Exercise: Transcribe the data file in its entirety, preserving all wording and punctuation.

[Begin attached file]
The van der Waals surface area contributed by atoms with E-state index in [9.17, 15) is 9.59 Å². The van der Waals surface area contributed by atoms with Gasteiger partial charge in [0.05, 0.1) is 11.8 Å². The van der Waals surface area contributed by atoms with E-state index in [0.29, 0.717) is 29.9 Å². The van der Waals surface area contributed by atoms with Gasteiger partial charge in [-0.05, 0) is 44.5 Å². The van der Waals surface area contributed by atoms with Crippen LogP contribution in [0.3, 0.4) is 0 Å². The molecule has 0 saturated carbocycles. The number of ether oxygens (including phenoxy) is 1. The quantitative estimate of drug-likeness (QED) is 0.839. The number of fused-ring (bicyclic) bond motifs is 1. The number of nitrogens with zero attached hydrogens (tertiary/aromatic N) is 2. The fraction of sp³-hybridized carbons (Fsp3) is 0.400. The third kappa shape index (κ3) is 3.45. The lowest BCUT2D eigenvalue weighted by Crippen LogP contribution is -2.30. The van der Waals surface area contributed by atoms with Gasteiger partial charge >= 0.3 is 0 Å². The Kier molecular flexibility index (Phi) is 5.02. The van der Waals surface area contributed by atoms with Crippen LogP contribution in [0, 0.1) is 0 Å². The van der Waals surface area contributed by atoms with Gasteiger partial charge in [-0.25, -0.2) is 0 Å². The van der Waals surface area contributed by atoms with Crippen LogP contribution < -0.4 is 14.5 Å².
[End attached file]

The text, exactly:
The van der Waals surface area contributed by atoms with E-state index in [9.17, 15) is 9.59 Å². The van der Waals surface area contributed by atoms with Gasteiger partial charge in [0.05, 0.1) is 11.8 Å². The van der Waals surface area contributed by atoms with E-state index in [0.29, 0.717) is 29.9 Å². The van der Waals surface area contributed by atoms with Gasteiger partial charge in [-0.05, 0) is 44.5 Å². The van der Waals surface area contributed by atoms with Crippen LogP contribution in [0.3, 0.4) is 0 Å². The molecule has 0 saturated carbocycles. The number of ether oxygens (including phenoxy) is 1. The quantitative estimate of drug-likeness (QED) is 0.839. The number of fused-ring (bicyclic) bond motifs is 1. The number of nitrogens with zero attached hydrogens (tertiary/aromatic N) is 2. The fraction of sp³-hybridized carbons (Fsp3) is 0.400. The third kappa shape index (κ3) is 3.45. The lowest BCUT2D eigenvalue weighted by Crippen LogP contribution is -2.30. The van der Waals surface area contributed by atoms with Gasteiger partial charge >= 0.3 is 0 Å². The Kier molecular flexibility index (Phi) is 5.02. The van der Waals surface area contributed by atoms with Crippen LogP contribution in [0, 0.1) is 0 Å². The van der Waals surface area contributed by atoms with Gasteiger partial charge in [-0.25, -0.2) is 0 Å². The van der Waals surface area contributed by atoms with Crippen LogP contribution < -0.4 is 14.5 Å².